As fans of Claire Askew’s series of detective novels featuring DI Helen Birch will appreciate, when the heroine wakes up to a bright Edinburgh morning at the start of A Matter of Time, and declares that today will be a good day, she is asking for trouble. Suffice to say that her plans for a relaxing time fail to come to fruition, and what follows is a very difficult 24 hours, each hour described in one of 24 chapters.
The fast-paced story begins when Birch hears reports on her car radio of a mass shooting at a rural agricultural show. To begin with, members of the Capital’s police force are only required to lend background support to their colleagues in the Borders, where a gunman is holed up in a ruined cottage with a three-year-old hostage. By nightfall, however, Birch is being sent in alone to conduct face-to-face negotiations.
The perpetrator has requested her specifically, but no one knows why. She finds herself unarmed in the darkness with a whimpering child and an unstable man who has already killed that day, and no means of contacting her back-up team. Worse, she has only had a few minutes’ brief from a hostage negotiation expert on how to build rapport, de-escalate the violence and try to preserve all the lives at risk.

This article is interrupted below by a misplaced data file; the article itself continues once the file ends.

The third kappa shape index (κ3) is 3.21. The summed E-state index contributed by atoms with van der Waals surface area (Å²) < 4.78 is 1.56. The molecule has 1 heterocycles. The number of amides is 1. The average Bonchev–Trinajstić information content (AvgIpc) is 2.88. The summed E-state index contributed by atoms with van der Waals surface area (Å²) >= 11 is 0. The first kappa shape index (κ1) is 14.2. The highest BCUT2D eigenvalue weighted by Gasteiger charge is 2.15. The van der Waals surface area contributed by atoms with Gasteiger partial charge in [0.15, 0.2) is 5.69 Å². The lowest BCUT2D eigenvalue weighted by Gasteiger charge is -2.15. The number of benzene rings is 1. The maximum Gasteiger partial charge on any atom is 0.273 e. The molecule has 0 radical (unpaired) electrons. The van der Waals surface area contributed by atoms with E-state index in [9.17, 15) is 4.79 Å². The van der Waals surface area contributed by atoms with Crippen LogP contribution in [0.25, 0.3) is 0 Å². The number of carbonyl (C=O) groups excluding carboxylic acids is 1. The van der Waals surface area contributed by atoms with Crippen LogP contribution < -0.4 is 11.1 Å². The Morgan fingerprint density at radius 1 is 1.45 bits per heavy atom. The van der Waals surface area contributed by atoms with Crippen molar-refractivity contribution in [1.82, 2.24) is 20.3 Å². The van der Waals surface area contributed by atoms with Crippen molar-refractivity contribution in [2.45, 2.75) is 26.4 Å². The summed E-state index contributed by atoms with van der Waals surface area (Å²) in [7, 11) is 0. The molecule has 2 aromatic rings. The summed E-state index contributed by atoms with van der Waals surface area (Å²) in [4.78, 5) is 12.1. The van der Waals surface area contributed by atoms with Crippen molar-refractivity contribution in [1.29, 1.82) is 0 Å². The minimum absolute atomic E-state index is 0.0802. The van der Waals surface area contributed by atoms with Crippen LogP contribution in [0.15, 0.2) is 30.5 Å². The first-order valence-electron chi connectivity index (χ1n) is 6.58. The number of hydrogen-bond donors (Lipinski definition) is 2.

What follows is a hugely gripping unfolding of motivations and action, as Birch tries to understand the psychology of a damaged man and draw a line between empathy and correct procedure. The action inside the cottage is intercut with conversations that the police team are having in the next field, but there is little time to analyse decisions or or reflect on possible outcomes. Birch is left to her own reading of the risks, informed by life experience and her interpretation of human behaviour. Never a gung-ho police officer, we see every threat and fear through her eyes.
Askew’s first DI Birch novel, All The Hidden Truths, established the author as a master of character and pacing with an acute ear for language. Here too, information is built from multiple background sources – Twitter conversations, tabloid newspaper reports, online blogs, and in all of these formats Askew displays pitch-perfect understanding of tone and cadence, just as she does with characters’ speech – you can actually hear the difference between and old and young Edinburgh accents.
The tension builds to genuinely frightening peaks and then twists to moving descriptions of the horrors of the past. The narrative harks back to the previous books in the series – this is the fourth – and although it works as a standalone, I’d advise those unfamiliar with Askew’s work to start at the beginning, the better to enjoy the breathtaking thrill of the ride.
A Matter of Time, by Claire Askew, Hodder & Stoughton, 291pp, £16.99
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